By Brian Feinzimer
By Charles Lam
By Joel Beers
By LP Hastings
By Dave Barton
By LP Hastings
By Joel Beers
When you're first confronted by Qin Shi Huang's famed, life-sized, terra-cotta soldiers, your Hollywood-damaged brain is tempted to see them as re-creations, as fiberglass props. They're like something from one of the Indiana Jones movies, sculptures guarding the ancient treasure, seemingly inanimate until our hero steps on the wrong floor panel, and then all of the figures suddenly creak to life, centuries of dust and dead bugs falling away as they reach for their stone swords.
They can't possibly be real, these warriors built to defend the glory of a man who has not breathed since before the time of Christ. And yet they are real, and they are here, next door to the Kidseum. Legendary fighting men who have been locked away for dozens of lifetimes while the world waged endless wars around them, they smell of dust, of history, of grandma's attic.
A whole platoon of these crumbling commandos, 14 men strong, has trooped into the Bowers Museum of Cultural Art for the "Terra Cotta Warriors: Guardians of China's First Emperor" exhibition, bringing with them a full-sized horse and other animals—more than 100 objects, the largest-ever stateside show of artifacts from the First Emperor's tomb. Each figure is unique, constructed from modular elements like some kind of colossal, mix-and-match Lego kit. The figures are ranked, with the generals being the largest. They stand in rows or crouch low, ready for anything you've got to offer. Once upon a millennium, they were all painted in lifelike colors. Today, those colors are long gone, and all that remains is the fiddly detail of their original sculpting: the rivets of their armor, the little ties in their braided hair (don't call 'em bows), the rusted remnants of chain mail, the individual hairs of their mustaches.
And those eerie, serene little smiles. The smiles actually make the warriors far more creepy than they would be if they were snarling or (no pun intended) stone-faced. They relish your intrusion. They lurk in the semi-darkness, lit by spotlights that cast sinister shadows across their faces, making them look like they're quietly calculating your every weakness.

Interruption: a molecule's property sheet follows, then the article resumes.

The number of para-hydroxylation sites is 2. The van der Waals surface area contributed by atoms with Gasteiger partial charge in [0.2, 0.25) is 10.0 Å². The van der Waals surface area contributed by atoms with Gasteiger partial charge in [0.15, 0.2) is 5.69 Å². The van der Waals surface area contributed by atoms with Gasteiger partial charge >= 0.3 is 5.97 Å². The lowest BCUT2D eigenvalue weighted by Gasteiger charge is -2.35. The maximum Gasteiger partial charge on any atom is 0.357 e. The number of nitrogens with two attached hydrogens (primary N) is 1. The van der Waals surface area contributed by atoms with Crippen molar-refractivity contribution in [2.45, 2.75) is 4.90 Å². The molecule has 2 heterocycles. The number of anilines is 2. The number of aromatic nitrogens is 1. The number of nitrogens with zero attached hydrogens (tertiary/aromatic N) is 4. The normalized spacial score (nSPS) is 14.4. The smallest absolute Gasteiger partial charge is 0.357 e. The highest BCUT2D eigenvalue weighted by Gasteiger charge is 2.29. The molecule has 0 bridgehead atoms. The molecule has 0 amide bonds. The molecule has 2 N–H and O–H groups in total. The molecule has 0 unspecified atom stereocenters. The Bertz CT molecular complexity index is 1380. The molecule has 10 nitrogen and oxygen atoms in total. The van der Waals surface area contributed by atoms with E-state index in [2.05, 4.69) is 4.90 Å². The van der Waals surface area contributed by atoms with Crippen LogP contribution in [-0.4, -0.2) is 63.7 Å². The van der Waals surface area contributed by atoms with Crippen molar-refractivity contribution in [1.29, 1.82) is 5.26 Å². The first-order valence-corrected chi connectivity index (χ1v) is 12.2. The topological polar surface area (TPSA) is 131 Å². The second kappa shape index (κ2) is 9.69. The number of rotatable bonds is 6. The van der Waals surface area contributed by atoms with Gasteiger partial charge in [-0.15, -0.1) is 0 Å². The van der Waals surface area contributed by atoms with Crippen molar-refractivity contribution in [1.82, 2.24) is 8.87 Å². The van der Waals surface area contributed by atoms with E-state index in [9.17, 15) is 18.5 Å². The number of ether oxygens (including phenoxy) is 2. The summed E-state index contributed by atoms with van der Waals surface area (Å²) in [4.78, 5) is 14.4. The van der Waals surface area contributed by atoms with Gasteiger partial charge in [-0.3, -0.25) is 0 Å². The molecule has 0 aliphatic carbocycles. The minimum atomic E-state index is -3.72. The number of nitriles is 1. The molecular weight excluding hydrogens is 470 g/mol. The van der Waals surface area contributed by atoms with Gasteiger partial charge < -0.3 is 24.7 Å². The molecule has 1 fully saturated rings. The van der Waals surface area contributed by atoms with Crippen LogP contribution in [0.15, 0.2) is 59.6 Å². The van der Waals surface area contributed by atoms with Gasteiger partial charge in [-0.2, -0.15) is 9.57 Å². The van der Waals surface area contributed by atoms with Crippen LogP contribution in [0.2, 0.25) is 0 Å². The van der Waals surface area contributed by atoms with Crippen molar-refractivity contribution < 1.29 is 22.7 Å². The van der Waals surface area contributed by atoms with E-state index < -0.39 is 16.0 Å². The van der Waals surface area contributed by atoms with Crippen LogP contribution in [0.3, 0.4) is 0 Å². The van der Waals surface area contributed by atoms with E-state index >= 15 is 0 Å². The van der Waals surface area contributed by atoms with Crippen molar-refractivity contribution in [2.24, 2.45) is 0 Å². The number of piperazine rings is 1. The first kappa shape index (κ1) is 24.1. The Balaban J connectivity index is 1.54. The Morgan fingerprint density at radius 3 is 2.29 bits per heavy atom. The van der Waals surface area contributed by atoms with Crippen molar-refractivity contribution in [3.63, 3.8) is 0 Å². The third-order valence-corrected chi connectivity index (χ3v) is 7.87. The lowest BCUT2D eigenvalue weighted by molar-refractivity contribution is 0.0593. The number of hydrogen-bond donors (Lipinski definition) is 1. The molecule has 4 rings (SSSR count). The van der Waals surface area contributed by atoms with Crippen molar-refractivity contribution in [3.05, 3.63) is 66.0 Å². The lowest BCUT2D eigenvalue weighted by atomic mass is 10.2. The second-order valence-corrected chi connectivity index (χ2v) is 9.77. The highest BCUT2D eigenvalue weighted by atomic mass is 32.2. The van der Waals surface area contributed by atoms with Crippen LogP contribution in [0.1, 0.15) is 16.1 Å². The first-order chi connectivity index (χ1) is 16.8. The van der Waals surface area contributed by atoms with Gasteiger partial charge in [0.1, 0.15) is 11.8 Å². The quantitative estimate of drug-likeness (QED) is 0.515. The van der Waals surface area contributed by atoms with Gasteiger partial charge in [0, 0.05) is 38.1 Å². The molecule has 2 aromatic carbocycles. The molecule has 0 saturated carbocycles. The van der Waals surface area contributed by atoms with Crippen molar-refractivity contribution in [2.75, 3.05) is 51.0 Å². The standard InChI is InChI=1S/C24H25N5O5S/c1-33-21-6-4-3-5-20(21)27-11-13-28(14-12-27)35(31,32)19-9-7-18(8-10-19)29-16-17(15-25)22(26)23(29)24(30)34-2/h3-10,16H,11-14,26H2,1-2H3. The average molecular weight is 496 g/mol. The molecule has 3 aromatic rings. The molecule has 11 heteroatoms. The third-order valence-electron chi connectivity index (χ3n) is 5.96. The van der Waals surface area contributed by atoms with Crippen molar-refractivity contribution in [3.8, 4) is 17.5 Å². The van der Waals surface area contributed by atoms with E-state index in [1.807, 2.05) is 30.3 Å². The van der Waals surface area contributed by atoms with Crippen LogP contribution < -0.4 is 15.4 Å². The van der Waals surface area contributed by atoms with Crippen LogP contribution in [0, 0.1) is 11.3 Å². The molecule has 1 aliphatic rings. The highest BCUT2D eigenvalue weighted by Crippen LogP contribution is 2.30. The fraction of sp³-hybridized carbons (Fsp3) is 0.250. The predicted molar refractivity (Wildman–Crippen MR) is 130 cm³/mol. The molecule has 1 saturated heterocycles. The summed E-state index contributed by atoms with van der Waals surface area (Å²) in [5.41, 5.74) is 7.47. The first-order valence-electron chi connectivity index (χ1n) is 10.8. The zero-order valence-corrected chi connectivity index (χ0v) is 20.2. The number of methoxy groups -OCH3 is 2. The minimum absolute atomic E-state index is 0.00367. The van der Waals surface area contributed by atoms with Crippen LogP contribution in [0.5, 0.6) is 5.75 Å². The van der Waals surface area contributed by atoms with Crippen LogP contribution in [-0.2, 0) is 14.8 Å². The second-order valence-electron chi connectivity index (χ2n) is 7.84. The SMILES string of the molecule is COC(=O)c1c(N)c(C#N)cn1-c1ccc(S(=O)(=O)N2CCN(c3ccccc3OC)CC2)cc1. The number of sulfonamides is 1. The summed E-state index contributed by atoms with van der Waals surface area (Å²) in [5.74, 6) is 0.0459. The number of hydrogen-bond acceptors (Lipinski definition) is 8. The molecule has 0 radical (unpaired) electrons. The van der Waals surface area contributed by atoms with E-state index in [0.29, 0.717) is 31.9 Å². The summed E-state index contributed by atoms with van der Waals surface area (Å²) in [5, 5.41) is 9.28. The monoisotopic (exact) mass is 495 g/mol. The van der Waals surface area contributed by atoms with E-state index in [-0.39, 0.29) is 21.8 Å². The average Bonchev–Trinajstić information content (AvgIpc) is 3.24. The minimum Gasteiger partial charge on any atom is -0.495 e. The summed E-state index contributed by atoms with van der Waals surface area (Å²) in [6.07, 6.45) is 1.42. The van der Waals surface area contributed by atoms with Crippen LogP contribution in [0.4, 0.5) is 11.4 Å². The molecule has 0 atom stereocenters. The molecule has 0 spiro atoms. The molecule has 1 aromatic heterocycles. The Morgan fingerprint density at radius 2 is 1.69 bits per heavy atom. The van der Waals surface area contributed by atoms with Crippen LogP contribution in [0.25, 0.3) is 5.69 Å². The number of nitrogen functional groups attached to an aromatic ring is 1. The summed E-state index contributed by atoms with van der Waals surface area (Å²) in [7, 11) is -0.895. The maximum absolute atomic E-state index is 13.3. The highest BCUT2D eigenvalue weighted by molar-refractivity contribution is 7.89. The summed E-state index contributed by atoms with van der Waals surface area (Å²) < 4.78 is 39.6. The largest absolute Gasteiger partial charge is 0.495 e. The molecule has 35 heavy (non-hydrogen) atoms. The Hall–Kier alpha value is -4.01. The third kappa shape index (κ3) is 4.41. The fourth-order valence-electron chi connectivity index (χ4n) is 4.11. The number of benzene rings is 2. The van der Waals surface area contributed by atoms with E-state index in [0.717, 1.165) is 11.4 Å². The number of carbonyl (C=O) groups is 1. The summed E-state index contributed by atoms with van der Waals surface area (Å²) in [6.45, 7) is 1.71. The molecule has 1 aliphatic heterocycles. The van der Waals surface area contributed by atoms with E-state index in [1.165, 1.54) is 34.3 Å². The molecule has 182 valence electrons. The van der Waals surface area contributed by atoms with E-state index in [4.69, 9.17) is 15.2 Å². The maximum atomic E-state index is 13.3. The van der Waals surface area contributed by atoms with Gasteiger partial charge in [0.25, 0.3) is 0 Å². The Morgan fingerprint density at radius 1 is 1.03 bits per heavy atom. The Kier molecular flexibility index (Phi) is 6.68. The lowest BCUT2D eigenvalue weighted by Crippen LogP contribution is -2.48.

Qin Shi Huang became a king at 13 and declared himself emperor at 38, uniting China and, in the process, systematically killing anybody who got on his nerves. But despite all his power, there was one foe that Qin Shi Huang could never defeat: the Grim Reaper. He decided that dying would serve as the gateway to a new world for him to conquer, and he put thousands of men to work building an entire tomb kingdom with towering palaces, offices for important post-life business and, by some accounts, whole rivers of mercury. He was buried with more than 8,000 stone figures: horses, chariot riders and his terra-cotta terrors—many of them facing east, as though to hold back any invaders from the warring states he had conquered in life. He also had his concubines and some unlucky tomb builders buried alive with him, so he wouldn't have to worry about them giving away the secrets of his treasures. Even in death, Qin Shi Huang remained an ostentatious, world-class son of a bitch.
The Bowers announced this show more than a year ago, but then Chinese officials had second thoughts about sending these treasures clear across the globe, and the show very nearly didn't happen. Anne Shih, vice chairwoman of the museum's board of governors, traveled to China six times and tapped every connection she had to bring the warriors to America. Once arrangements were made, Paul Johnson, the Bowers' director of exhibit design and fabrication, faced a desperate scramble: He and his crew had a week to set up an exhibit space that normally would've taken nearly a month. This was all a tremendously expensive process, and as a result, the weekend admission for adults is $27. That's only slightly less gouging than a terra-cotta blade between your ribs, but it's worth it. (Fridays between 4 and 7 p.m., 100 people will be admitted free.)
Qin Shi Huang wished to build an empire that would stand for all eternity. Now his city of the dead has been plundered, his warriors dispersed, his dreams of universal conquest a footnote in the history books. But stand face-to-face with one of his earthenware soldiers, look him right in his tranquil, unblinking eye, and you will feel a little shiver of the fright the First Emperor was so desperate for you to feel.
"Terra Cotta Warriors: Guardians of China's First Emperor" at the Bowers Museum of Cultural Art, 2002 N. Main St., Santa Ana, (714) 567-3600; www.bowers.org. Open Tues.-Thurs. & Sat.-Sun., 10 a.m.-4 p.m.; Fri., ?10 a.m.- 8 p.m. Through Oct. 12. ?$19-$27; children under 6, free.